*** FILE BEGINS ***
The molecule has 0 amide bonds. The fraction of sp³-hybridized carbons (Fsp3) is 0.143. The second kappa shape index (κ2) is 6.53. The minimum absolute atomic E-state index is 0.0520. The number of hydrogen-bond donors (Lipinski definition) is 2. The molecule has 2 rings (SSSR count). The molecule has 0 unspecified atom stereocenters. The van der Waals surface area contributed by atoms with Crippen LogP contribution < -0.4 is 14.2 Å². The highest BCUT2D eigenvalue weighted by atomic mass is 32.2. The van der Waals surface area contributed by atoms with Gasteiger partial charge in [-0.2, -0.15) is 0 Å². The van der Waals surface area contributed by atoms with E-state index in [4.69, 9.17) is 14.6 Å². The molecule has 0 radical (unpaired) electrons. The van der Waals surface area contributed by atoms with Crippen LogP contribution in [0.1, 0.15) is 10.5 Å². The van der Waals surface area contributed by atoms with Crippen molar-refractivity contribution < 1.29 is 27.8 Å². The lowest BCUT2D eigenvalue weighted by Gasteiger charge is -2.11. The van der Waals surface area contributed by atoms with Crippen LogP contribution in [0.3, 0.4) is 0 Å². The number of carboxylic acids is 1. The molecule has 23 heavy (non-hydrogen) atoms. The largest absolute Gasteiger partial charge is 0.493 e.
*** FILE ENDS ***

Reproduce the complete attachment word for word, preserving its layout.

The molecule has 0 amide bonds. The fraction of sp³-hybridized carbons (Fsp3) is 0.143. The second kappa shape index (κ2) is 6.53. The minimum absolute atomic E-state index is 0.0520. The number of hydrogen-bond donors (Lipinski definition) is 2. The molecule has 2 rings (SSSR count). The molecule has 0 unspecified atom stereocenters. The van der Waals surface area contributed by atoms with Crippen LogP contribution < -0.4 is 14.2 Å². The highest BCUT2D eigenvalue weighted by atomic mass is 32.2. The van der Waals surface area contributed by atoms with Gasteiger partial charge in [-0.2, -0.15) is 0 Å². The van der Waals surface area contributed by atoms with E-state index in [4.69, 9.17) is 14.6 Å². The molecule has 0 radical (unpaired) electrons. The van der Waals surface area contributed by atoms with Crippen LogP contribution in [0.1, 0.15) is 10.5 Å². The van der Waals surface area contributed by atoms with Crippen molar-refractivity contribution < 1.29 is 27.8 Å². The lowest BCUT2D eigenvalue weighted by Gasteiger charge is -2.11. The van der Waals surface area contributed by atoms with Crippen LogP contribution in [0.3, 0.4) is 0 Å². The number of carboxylic acids is 1. The molecule has 23 heavy (non-hydrogen) atoms. The largest absolute Gasteiger partial charge is 0.493 e.